XIIZEAL Review – Arcade Wiggle-Em-Up

Publisher: Degica
Developer: Triangle Service
Platform: PS Vita (Reviewed)
Release Date: June 5, 2015
Players: 1
MSRP: $11.99 (Review Copy Received)

XIIZEAL (pronounced: ‘twelze zeal’) is a vertically scrolling shoot-em-up game developed by Triangle Service and published by Degica. The game was known as XII Stag in the arcades and on PlayStation 2 but all subsequent ports used the name XIIZEAL, probably to create an association between it and Triangle Service’s more recent and more popular Trizeal and Exzeal shooters.

Like Deltazeal, the game was released for Xbox 360 on Shooting Love 10 Shuunen compilation and the PC version is basically the same as the one for Microsoft’s console. The port has the exact same issues as the PC release of Deltazeal too – the interface was designed with the 360 controller in mind and keyboard support is done very lazily by mapping keyboard keys to the 360 keys. It seems that the developers of PC versions of Deltazeal and XIIZEAL actually ported Shooting Love 10 Shuunen and its parts are simply sold separately.

Also like Deltazeal, XIIZEAL might not be extremely hard for shmup standards but is very unforgiving. While the scoring system here might give the player more room for error, the players once again have no way of getting additional lives, either from item drops or from reaching certain scores. Once again, I’m not entirely sure what I think of this move – it does create a strong distinction between playing for score and playing for survival but it also doesn’t give any gameplay-related reward for mastering the game which might turn some players off and makes scoring something that only the experts will concern themselves with.

XIIZEAL is designed around an interesting gameplay gimmick: the ability to attack in all directions. Players have access to a standard shot which will destroy the enemies in front of the ship and the ship’s exhaust automatically damages everything that gets too close from behind (be careful with that though – stronger enemies can survive long enough to connect with your hitbox). The most powerful weapon in the player’s arsenal is a side attack which obliterates most of the non-boss enemies in a single hit, but it’s also the trickiest to use properly.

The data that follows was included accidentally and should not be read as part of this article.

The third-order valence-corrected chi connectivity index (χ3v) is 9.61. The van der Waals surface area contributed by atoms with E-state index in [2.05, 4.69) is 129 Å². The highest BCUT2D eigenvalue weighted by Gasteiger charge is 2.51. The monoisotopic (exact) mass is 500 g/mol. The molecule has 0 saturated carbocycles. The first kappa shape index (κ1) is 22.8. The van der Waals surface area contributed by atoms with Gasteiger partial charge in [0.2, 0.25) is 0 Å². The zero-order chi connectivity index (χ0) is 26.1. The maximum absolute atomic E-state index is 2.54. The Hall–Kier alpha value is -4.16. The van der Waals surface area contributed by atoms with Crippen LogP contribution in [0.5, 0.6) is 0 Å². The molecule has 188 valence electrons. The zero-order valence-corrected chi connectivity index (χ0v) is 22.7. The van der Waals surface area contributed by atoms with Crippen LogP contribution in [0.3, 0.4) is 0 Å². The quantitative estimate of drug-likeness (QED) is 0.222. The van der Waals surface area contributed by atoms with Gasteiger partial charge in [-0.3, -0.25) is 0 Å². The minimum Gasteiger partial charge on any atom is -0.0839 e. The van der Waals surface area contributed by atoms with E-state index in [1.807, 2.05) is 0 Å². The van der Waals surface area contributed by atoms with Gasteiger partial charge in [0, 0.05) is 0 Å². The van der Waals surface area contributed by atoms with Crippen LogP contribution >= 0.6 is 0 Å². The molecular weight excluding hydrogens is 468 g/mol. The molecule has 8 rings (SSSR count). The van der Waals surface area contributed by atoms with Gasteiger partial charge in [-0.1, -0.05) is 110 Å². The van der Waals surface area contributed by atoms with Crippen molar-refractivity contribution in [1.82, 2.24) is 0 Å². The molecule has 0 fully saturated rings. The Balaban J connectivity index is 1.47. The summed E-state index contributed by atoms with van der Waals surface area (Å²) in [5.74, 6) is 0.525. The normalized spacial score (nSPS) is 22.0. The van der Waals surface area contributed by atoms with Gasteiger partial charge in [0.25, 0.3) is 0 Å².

Moving very slightly to the left or right will make the player’s ship spin and do a side attack in that direction – thus, to keep attacking it is necessary to make very slight alternate left and right movements. Unlike Deltazeal, the whole game is designed around the gimmick: the enemies will attack from all sides of the screen, forcing the players to utilize their whole arsenal to stay alive.

The side attack mechanic is a cool idea, unfortunately it’s clearly not designed with keyboard in mind as it all but requires precise analog input to work properly. The Xbox 360 pad is a better choice but it’s also far from perfect, as is any other console controller. XIIZEAL is a game that is meant to be played with an arcade stick – something larger than the analog components of gamepads and better at registering small movements. To those without such a controller, the game allows rapid side attacks by holding down a button but it kind of defeats the purpose – wiggling an arcade stick without moving when you don’t want to move requires more skill than pressing ‘V’ (default rapid side attack key) on the keyboard.

Scoring in XIIZEAL is fairly simple: the number of points received for destroying the enemies is multiplied by the counter which increases when hitting the enemies with the side attack or with your exhaust. The maximum multiplier value is twelve and it doesn’t decrease too fast so the game is not too strict about your combos (especially when compared to chaining mechanics found in Cave shmups) but it’s still pretty hard. You need to get close to the enemies (yes, it is a shmup where ‘melee range’ is an actual thing), you need to know how to use side attack properly and how not to get killed while using your exhaust and you should be aware of the enemy placement. It’s of course much easier when you can just use rapid side attacks.